He has a heavy focus on the Old Testament and a very legalistic way of viewing things. He firmly believes in parental, especially paternal authority and most of the teachings flow from that. There is the concept of the ‘umbrella of authority’ and submission to your father or husband.

I think a problem comes in, in that he seems to view himself as having that same authority over those in his ministry.

I also think he’s very wrong about a lot of things. For example, he takes the passage regarding the ‘sins of the father shall be visited upon his children unto the third and fourth generation’ way too literally. This leads him to discourage adoption because you don’t know what has been passed down from the biological parents.

Overall I would say he has a good heart and really wants to help people, but I think he’s gone about in ways that range from mildly wrong to outright dangerous.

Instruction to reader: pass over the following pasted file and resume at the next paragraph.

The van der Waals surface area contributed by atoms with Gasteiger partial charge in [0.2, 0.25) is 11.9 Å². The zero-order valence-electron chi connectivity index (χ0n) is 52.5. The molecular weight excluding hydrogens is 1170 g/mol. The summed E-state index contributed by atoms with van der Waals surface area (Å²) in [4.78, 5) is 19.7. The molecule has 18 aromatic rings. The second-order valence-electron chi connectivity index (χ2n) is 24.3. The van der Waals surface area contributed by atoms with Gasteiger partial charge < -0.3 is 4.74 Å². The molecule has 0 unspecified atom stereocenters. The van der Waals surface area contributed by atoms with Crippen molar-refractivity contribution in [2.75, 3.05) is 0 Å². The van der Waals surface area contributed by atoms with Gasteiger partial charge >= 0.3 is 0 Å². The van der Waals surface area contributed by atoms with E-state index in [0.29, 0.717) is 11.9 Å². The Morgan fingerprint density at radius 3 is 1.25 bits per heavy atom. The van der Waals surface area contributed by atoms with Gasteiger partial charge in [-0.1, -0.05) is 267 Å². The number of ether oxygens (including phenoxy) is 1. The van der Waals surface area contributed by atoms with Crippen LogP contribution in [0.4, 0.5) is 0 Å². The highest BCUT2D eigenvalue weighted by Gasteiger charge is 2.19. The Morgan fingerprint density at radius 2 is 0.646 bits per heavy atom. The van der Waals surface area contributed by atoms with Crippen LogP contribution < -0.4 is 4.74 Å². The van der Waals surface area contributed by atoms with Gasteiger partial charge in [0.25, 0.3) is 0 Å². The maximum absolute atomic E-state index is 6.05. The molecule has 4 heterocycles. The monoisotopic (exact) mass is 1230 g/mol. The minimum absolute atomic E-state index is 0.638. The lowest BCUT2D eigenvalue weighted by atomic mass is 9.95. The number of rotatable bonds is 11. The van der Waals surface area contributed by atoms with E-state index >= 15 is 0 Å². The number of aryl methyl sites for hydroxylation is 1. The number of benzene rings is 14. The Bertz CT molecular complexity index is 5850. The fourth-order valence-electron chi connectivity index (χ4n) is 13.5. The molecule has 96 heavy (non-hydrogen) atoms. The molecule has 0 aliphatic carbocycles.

Antinor01, if you don’t mind, I was also homeschooled (though not specifically Gothard) and can add a second point of view here.

I was homeschooled for K-12 with the exception of Kindergarten and fourth & fifth grades, which were spent at a private Christian school. (Not coincidentally, these were the years that my little brothers were 1-2 years old. Poor Mom could only do so much.) Like many of the other homeschoolers I knew, I took advantage of a program in my state called Running Start, in which juniors and seniors in High School can attend a local community college, the state pays for it, and it counts for both high school and college credit. I got an associate’s degree at the same time that most of my age group was getting a high school diploma, which made my lack of a formal high school diploma a non-issue.